Europol is governed by a Directorate, consisting of a Director and three Deputy Directors. The EU Council of Ministers for Justice and Home Affairs appoints the Director for a five-year period, renewable once for four years, and the Deputy Directors for a once renewable four-year period. The Council also adopts the Europol budget and acts as a control and regulatory body over Europol by each year forwarding a report to the European Parliament to document on the work of Europol. The European Parliament must also be consulted if provisions of the Europol Convention or any other Europol regulations are to be amended.

Supervision of Europol’s day-to-day operations is undertaken by an internal Europol Management Board, consisting of one representative of each member state, which meets at least twice a year to discuss a range of issues pertaining to Europol’s activities and adopt reports on Europol’s activities and future direction. These reports are submitted to the Council of Ministers of Justice and Home Affairs for final approval. Finally, Europol is also guided by a Joint Supervisory Body that is composed of appointed representatives of the national supervisory bodies in the member states. The task of the Joint Supervisory Board is to ensure that the rights of the individual are not violated by the handling of data that are managed through the Europol channels.


Although terrorism was not formally added to Europol’s mandate until 1998, terrorism was among the international criminal problems that motivated the creation of the police organization. The Europol Convention of 1995 already mentioned “the urgent problems arising from terrorism, unlawful drug trafficking and other serious forms of international crime” as justifying the need for enhanced police cooperation by means of information exchange between Europol and the member states (Europol Convention, 1995). Since the formation of Europol, terrorism has clearly gained in importance as one of the organization’s mandates.

The Centrality of 9/11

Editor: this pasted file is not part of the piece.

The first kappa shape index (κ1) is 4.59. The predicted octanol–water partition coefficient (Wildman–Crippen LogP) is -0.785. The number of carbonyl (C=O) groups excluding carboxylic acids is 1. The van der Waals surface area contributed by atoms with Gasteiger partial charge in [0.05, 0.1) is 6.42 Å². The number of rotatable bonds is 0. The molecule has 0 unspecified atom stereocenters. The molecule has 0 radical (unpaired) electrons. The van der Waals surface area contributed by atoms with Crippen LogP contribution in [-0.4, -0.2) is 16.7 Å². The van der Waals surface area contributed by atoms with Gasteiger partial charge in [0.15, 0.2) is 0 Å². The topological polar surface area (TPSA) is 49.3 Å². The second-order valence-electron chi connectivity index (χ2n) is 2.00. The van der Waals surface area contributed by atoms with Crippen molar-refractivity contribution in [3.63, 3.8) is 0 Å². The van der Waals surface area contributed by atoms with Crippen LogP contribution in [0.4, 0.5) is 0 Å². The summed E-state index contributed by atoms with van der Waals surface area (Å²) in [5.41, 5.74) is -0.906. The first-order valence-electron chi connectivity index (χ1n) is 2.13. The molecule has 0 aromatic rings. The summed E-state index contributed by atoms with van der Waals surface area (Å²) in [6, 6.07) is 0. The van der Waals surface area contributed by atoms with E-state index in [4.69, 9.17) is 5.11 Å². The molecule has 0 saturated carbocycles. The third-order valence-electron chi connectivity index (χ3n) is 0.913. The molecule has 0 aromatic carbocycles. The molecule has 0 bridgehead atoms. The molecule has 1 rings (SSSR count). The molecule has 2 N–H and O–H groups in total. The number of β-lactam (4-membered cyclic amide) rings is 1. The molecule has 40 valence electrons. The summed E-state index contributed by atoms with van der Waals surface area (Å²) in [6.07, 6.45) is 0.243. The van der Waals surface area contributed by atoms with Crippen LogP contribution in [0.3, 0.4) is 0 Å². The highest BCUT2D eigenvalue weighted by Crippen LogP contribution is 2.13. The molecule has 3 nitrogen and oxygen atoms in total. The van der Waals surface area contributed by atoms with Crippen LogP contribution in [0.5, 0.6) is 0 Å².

Although Europe has had considerable experience with terrorism since the 1970s, the events of 9/11 have served as an important catalyst in the development of new terrorism legislation in the EU (den Boer, 2003; Peers, 2003; Scheppele, 2004) and a prioritization of counter-terrorism among Europe’s police organizations, including Europol (Anderson, 2002; den Boer & Monar, 2002; Fijnaut, 2004; Lavranos, 2003; Monar, 2002; Wouters, 2003). Immediately following the attacks of 9/11, a Europol Operational Centre was created to provide a 24-hour service for the exchange of information. On September 20, 2001, the Council of the Ministers of Justice and Home Affairs adopted several measures to combat terrorism on the basis of proposals by Europol and the Council General-Secretariat (Council of the European Union [hereafter: CEU], 2001). A few months later, on November 15, 2001, a specialized counter-terrorism unit, the Counter-Terrorism Task Force (at some point called the Task Force Terrorism) became fully operational at the Europol headquarters. This specialized unit consists of terrorism experts and liaison officers from police and intelligence services of the EU member states. The Counter-Terrorism Task Force is assigned to: a) collect all relevant information and intelligence concerning the current terrorism threat in the European Union; b) analyze the collected information and undertake operational and strategic analysis; and c) formulate a threat assessment, including targets, modus operandi, and security consequences (Europol website). A year after its creation, the Counter-Terrorism Task Force was incorporated into Europol’s Serious Crime Department (CEU, 2005b), but after the terrorist bombings in Madrid on March 11, 2004, the Task Force was re-established as a separate entity. There are currently 15 Europol staff working permanently on terrorism matters in addition to 10 experts who are seconded from member states to the Counter-Terrorism Task Force and 22 analysts from the Serious Crime Department who have been assigned to counter-terrorism duties.